Summary: Prophecy concerning Jesus. (PowerPoint slides to accompany this talk are available on request - email: email@example.com)
Reading: Zechariah chapter 9 verses 1-17.
(1). The writer.
• Zechariah is a very common name in the Bible,
• At least twenty-seven Bible characters had it.
We know little of the prophet’s biography, apart from a few scant references:
• Chapter 1 verse 1 and Nehemiah chapter 12;
• Enable us to pinpoint and gather a little bit of information on him.
• We know that this Zechariah came from a family of priests,
• So he was both a prophet and a priest.
• We can also learn from chapter 2 verse 4,
• That he was a young man.
(c). His family tree is recorded for us in Nehemiah chapter 12:
• His name means “Jehovah remembers”.
• His fathers name means “Jehovah blesses”.
• And his grandfather’s name means “his time”.
• Put them together and you have “Jehovah remembers to bless in his time”.
(2). The Situation:
In the very first verse of his prophecy Zechariah dates for us his prophecy:
• In 597BC the Babylonian Empire was the superpower of the world,
• They conquered Jerusalem in 587BC, destroying the city and the temple,
• And they captured the people of Jerusalem,
• And exiled them to Babylon.
• In time the Babylonian Empire declined and was overrun by the Persians,
• It was the Persian king Cyrus who issued a decree in 537BC.
• Allowing all exiles to return to their home-lands,
• He also gave permission to the Jews to rebuild their temple at Jerusalem.
The first Jews returned to Jerusalem from Babylon in 537BC:
• They laid the foundation for the temple,
• But then the work stopped.
• God used the preaching of Zechariah and Haggia to stir up the leaders and people.
• And in 520BC, the Jews again began to rebuild God’s house.
(3). The Message:
• The prophets Zechariah and Haggai were called to motivate, to inspire and encourage,
• The people to rebuild the temple in Jerusalem.
• Zechariah’s vision, however, was much broader than the more practical Haggai.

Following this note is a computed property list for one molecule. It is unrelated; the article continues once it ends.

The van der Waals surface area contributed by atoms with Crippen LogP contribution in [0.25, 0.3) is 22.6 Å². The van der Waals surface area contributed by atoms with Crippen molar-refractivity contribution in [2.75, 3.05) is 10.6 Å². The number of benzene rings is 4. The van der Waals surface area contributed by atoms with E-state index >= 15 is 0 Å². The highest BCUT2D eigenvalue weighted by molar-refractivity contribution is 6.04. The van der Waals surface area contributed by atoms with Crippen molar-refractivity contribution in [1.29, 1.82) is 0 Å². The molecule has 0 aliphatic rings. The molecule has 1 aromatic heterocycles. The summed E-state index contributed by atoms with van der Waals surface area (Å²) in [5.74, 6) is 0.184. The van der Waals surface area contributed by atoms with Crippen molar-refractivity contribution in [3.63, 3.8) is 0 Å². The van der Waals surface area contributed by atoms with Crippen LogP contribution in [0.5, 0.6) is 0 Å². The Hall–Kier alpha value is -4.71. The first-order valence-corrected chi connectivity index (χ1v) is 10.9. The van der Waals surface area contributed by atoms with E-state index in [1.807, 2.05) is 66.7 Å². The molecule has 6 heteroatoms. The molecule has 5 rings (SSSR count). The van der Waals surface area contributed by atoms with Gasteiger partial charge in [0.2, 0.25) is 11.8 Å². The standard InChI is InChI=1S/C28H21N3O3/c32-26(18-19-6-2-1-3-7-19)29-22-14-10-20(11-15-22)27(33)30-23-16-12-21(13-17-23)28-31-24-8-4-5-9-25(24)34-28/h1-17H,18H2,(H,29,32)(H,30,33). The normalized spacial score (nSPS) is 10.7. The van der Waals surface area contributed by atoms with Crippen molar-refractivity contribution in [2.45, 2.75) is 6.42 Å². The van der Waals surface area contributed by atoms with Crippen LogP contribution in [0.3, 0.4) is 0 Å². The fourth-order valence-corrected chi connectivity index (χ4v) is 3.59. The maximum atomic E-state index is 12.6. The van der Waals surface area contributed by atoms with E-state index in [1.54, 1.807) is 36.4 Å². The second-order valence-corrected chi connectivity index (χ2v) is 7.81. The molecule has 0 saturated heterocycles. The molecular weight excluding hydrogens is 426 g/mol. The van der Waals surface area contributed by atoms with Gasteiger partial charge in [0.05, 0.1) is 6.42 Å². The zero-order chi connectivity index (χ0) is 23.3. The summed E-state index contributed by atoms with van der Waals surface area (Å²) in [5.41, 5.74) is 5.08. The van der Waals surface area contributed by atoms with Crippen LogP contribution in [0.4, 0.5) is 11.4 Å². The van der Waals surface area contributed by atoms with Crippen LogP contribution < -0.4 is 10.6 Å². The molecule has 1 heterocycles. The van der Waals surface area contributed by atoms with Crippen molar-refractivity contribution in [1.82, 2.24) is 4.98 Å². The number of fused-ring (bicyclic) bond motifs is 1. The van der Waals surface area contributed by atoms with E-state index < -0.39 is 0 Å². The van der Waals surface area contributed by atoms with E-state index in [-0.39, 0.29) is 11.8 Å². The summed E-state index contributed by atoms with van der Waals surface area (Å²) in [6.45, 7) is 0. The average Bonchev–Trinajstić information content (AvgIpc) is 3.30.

• He saw God breaking into history on behalf of his people.
• He looks down the ages and sees the coming of the king, the Messiah,
• The one who will establishes his everlasting kingdom.
• That Zechariah is one of the most quoted Old Testament books in the New Testament,
• Over 70 times it is quoted or there are allusions to it.
TWOFOLD THEME IN THE BOOK:
• The key verse in the book is (chapter 8 verse 2):
• “God is jealous for Jerusalem”
• In fact Jerusalem is mentioned over forty times in this book.
• And we are told that God will punish the heathen for what they have done to his city;
• Jerusalem may lie in ruins now, but God will one day restore the city in glory,
• And he will one day dwell there.
Zechariah shows us Jesus in many aspects of his ministry.
• Zechariah’s prophecies speak of Jesus as king (ch 9 vs 9),
• Jesus as the stone (ch 3 vs 9 & 10 vs 4),
• Jesus as the slave sold for 30 pieces of silver (ch 11 vs 12),
• Jesus the smitten shepherd (ch 13 vs 7).
• Jesus as a wounded, crucified saviour (ch 12 vs 10);
• “They will look on me whom they have pierced”.
• Jesus the branch (ch 3 vs 8 & ch 6 vs 12),
• Jesus the glorious ruler (ch 14 vs 1-4, 9, 16-17).
Zechariah’s message to the people is a simple one:
• Remember the past and return to the Lord.
• Recalling the past is a very Hebraic, a Jewish thing to do.
• Jews believed the future was in God’s hands,
• So you best faced the future by looking behind.
A bit like sitting on a train with your back to the engine.
• You looked back to remember and learn from the mistakes of your ancestors.
• And so you avoid making the same mistakes! And facing the same consequences.
THE BOOK OF ZECHARIAH DIVIDES INTO THREE PARTS:
• Section 1: Chapter 1 to chapter 6:
• We have recorded a serious of eight visions.
• Section 2: Chapters 7-8:
• Deals with questions by various people regarding fasting.
• Section 3: Chapters 9-14:
• Is a description of Jerusalem and God’s victory over the heathen nations.
This morning We are entering section three of Zechariahs prophecy:
• Remember with prophecy there is often a twofold fulfilment,
• A near and a distant meaning:
• Sometimes when you look out on the horizon,
• You may see to great mountain peaks.
• From a distance they seem to almost touch each other,